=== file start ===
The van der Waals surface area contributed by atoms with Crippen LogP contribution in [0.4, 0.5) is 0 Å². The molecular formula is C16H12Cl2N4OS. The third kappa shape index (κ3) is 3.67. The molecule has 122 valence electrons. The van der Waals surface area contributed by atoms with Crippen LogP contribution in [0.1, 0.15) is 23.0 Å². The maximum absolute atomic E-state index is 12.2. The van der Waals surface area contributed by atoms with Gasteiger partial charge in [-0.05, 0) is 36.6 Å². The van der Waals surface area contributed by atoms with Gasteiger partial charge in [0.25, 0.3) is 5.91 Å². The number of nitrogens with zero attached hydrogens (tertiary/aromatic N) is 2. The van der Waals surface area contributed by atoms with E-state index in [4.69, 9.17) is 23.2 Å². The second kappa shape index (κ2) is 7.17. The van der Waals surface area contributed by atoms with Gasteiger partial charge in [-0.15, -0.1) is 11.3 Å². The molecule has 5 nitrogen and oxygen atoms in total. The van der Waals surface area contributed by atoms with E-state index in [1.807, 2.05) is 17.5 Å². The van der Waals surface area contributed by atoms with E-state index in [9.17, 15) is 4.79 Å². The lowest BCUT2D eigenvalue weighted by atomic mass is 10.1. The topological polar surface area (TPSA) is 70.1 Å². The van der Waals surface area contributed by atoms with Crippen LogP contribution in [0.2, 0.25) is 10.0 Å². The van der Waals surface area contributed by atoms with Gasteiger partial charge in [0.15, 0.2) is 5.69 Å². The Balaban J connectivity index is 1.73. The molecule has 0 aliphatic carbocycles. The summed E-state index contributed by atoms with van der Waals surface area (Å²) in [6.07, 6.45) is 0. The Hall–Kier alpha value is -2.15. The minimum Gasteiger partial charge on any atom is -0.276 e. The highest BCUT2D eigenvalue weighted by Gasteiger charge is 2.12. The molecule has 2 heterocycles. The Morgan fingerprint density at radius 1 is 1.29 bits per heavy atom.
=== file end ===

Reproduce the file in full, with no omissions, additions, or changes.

The van der Waals surface area contributed by atoms with Crippen LogP contribution in [0.4, 0.5) is 0 Å². The molecular formula is C16H12Cl2N4OS. The third kappa shape index (κ3) is 3.67. The molecule has 122 valence electrons. The van der Waals surface area contributed by atoms with Crippen LogP contribution in [0.1, 0.15) is 23.0 Å². The maximum absolute atomic E-state index is 12.2. The van der Waals surface area contributed by atoms with Gasteiger partial charge in [-0.05, 0) is 36.6 Å². The van der Waals surface area contributed by atoms with Gasteiger partial charge in [0.25, 0.3) is 5.91 Å². The number of nitrogens with zero attached hydrogens (tertiary/aromatic N) is 2. The van der Waals surface area contributed by atoms with E-state index in [4.69, 9.17) is 23.2 Å². The second kappa shape index (κ2) is 7.17. The van der Waals surface area contributed by atoms with Gasteiger partial charge in [-0.15, -0.1) is 11.3 Å². The molecule has 5 nitrogen and oxygen atoms in total. The van der Waals surface area contributed by atoms with E-state index in [1.807, 2.05) is 17.5 Å². The van der Waals surface area contributed by atoms with E-state index in [9.17, 15) is 4.79 Å². The lowest BCUT2D eigenvalue weighted by atomic mass is 10.1. The topological polar surface area (TPSA) is 70.1 Å². The van der Waals surface area contributed by atoms with Crippen LogP contribution in [0.2, 0.25) is 10.0 Å². The van der Waals surface area contributed by atoms with Gasteiger partial charge in [0.15, 0.2) is 5.69 Å². The Balaban J connectivity index is 1.73. The molecule has 0 aliphatic carbocycles. The summed E-state index contributed by atoms with van der Waals surface area (Å²) in [6.07, 6.45) is 0. The Hall–Kier alpha value is -2.15. The minimum Gasteiger partial charge on any atom is -0.276 e. The highest BCUT2D eigenvalue weighted by Gasteiger charge is 2.12. The molecule has 2 heterocycles. The Morgan fingerprint density at radius 1 is 1.29 bits per heavy atom.